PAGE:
247
Beware
171
Bittersweet
117
Black and blue
216
Blame and responsibility
268
Bless him, o spirit within
284
Bless their memory
194
Blessings on this house
187
Bloodsuckers
229
Bloodhound
235
Branches
74
But for the grace
120
Cable
110
Caldron of my mind
108
Calling for mercy but not for help
135
Canterbury Psalm
156
Celebration
96
Challenge
260
Challenge of our predicament
28
Charliean psalm
226
Chastise my thinking
115
Christmas crib
228
Church of god
84
Cloister in the making
5
Columbian psalm
292
Come into my life
274
Community of reason
269
Concord shot
202
Conduits from God
15
Confession
34
Consecration
13
Contemplation
192
Couple of figs
200
Cross-purpose
287
Crowd
261
Crown of Christian virtues
69
Crowning bit of wisdom
104
Crumpled lives
59
Cry for help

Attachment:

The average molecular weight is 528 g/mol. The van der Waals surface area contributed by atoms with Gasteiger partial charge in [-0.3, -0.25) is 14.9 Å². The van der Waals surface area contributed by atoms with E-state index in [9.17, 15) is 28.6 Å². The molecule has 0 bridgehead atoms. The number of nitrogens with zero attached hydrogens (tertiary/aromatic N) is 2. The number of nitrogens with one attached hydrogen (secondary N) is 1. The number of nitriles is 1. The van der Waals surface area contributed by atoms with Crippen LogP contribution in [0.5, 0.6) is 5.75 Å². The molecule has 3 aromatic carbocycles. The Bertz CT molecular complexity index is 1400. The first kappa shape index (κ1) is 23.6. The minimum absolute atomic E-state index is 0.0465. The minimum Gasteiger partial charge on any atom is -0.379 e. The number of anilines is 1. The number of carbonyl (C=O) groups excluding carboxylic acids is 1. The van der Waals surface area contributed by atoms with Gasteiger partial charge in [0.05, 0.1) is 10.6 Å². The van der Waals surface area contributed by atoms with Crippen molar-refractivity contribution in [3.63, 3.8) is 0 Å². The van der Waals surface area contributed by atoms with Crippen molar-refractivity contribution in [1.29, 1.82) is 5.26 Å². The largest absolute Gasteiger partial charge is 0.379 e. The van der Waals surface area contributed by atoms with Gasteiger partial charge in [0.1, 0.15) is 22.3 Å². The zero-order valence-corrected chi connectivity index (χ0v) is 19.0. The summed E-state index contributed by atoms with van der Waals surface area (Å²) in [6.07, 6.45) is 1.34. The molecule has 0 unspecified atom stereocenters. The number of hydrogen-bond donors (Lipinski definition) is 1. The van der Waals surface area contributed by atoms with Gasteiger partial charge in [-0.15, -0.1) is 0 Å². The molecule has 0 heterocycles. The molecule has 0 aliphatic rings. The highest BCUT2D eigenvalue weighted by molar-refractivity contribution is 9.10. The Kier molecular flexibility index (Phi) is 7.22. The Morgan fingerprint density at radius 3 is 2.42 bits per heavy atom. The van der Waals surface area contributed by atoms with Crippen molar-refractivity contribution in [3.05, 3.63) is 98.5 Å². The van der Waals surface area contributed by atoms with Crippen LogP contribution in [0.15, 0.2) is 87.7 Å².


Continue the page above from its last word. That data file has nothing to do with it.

146
Title
Guide to the Henry Scripps Booth and Carolyn Farr Booth Papers
Status
Completed
Author
James Hanks
Date
1996
Description rules
Describing Archives: A Content Standard
Language of description
English
Script of description
Latin
Edition statement
Resource record created by Laura MacNewman.

Revision Statements

  • 1997: Writings series, Peggy Appleman
  • 1995: Correspondence series, Eric Hartz
  • 1997: Office files, finding aid and index, Cathy Price
  • 1997: Biographical, Financial, and Ephemera series, finding aid and index, Ryan Wieber
  • 1996-1997: Office series, finding aid and index, Elizabeth Williamson
  • 1987: Financial and personal ledgers, Box 83, Corajoyce Rauss
  • 1988: Box 83A, folders 1-14, Corajoyce Rauss
  • 1994: Box 83A, folders 15-16, Corajoyce Rauss

Repository Details

Part of the Cranbrook Archives, Cranbrook Center for Collections and Research Repository

Contact:
39221 Woodward Ave.
P.O. Box 801
Bloomfield Hills MI 48303 US